Frost argues that Northwestern European “guilt culture” predates Christianity. hbd* chick argues the origins are more recent, a consequence of the avoidance of cousin marriage. I’m intrigued by the subject and recognize some truth in both arguments. What leaves me vaguely annoyed is the calm Northwestern European detachment with which they discuss the subject. The “guilt culture” is only one facet of White pathology, the more general attribute of which is the absurd pretense that everybody is, or with enough effort on our part can become, “us”. The affliction isn’t unique to either Northwestern Europeans or Christians. It also, frankly, doesn’t seem to be either shame or guilt which keeps Whites who are so intelligent and knowledgeable about history and science and conscious of Northwestern European distinctiveness from taking more notice of the jew elephant in the room.
The more I think about it, the more I think that the main mechanism lies even deeper in the psyche, below guilt and shame. In pain. In the fear of pain. In the fear of even mentioning those things we suspect might cause us pain. Here too I can see the interplay of evil thoughts and breeding. The dysgenic consequence of two centuries of fratricidal revolution and war selecting out Europe’s most fearless and noble. The sterile fruit of parasite-fomented, parasite-serving materialism and “enlightenment”.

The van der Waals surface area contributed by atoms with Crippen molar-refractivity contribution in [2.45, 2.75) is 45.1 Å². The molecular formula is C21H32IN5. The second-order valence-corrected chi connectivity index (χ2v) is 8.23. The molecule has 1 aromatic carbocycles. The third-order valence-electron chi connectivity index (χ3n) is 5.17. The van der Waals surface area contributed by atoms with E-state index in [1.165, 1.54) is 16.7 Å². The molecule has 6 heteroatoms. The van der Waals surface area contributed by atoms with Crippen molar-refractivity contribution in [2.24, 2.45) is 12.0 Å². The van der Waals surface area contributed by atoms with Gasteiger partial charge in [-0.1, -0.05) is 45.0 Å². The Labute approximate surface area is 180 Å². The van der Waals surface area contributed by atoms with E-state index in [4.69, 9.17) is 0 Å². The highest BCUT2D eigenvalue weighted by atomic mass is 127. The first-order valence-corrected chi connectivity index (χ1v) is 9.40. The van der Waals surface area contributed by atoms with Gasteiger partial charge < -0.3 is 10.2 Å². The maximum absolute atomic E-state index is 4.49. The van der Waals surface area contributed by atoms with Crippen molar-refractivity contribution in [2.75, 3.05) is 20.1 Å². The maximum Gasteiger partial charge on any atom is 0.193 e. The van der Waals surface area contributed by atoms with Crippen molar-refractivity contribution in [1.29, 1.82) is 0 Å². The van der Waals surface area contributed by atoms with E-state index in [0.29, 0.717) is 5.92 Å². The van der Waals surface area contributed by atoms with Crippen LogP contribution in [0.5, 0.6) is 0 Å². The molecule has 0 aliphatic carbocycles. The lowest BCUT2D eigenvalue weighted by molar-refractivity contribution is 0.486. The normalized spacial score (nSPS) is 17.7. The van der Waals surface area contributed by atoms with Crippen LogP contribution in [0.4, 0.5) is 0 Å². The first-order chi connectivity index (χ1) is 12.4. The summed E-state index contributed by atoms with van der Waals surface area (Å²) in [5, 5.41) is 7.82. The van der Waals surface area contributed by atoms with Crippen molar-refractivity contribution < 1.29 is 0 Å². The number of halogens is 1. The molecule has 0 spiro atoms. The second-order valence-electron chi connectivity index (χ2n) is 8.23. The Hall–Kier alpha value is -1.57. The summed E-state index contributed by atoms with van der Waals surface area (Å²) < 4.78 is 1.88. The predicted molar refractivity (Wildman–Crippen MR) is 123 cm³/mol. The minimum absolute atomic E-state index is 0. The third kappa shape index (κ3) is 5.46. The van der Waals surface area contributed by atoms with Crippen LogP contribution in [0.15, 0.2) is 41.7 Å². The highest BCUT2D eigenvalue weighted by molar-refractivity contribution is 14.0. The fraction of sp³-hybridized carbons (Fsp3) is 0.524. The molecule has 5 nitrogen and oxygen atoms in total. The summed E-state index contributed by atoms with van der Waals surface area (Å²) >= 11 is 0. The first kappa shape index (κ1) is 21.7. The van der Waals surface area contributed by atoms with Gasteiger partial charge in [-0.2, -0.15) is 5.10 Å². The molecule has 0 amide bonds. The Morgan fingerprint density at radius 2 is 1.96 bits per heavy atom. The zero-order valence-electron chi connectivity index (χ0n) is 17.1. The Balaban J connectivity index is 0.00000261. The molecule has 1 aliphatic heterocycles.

Tanstaafl at 1/19/2014 11:58:00 PM
Nord Stream 2 is a $12 billion pipeline bringing the Arctic Russian gas under the Baltic Sea to Germany. Doesn’t seem that hot-button right. I mean, it’s a progressive initiative that is expected to double the Russian gas supply to Germany, Europe’s largest economy. It’s a little more complicated than that. The reality is that Russia already supplies 40% of the EU’s total gas supply – just behind Norway. The new pipeline is reportedly touted to increase that amount by as much as 55 billion cubic meters per annum. That project has thus permeated a prospect of EU’s dependence on Russia, majorly spearheaded by the Russian-arch-rival United States. Another hurdle is that the pipeline is effortlessly skipping Ukraine to supply gas to Germany. With the Moscow-Ukraine Transit agreement expiring in 2024, it is estimated that the pipeline would cost Kyiv an annual loss of $1.5 billion in transit fees. Thus, brewing geopolitical aggravation and monopolizing concerns misting Russia, the Nord Stream 2 Pipeline is much more complicated than I initially assumed; until I dabbled with each perspective in detail.
Continued at the source:
The history of the Middle Ages is about the history of the medieval World of Europe and its near peripheries.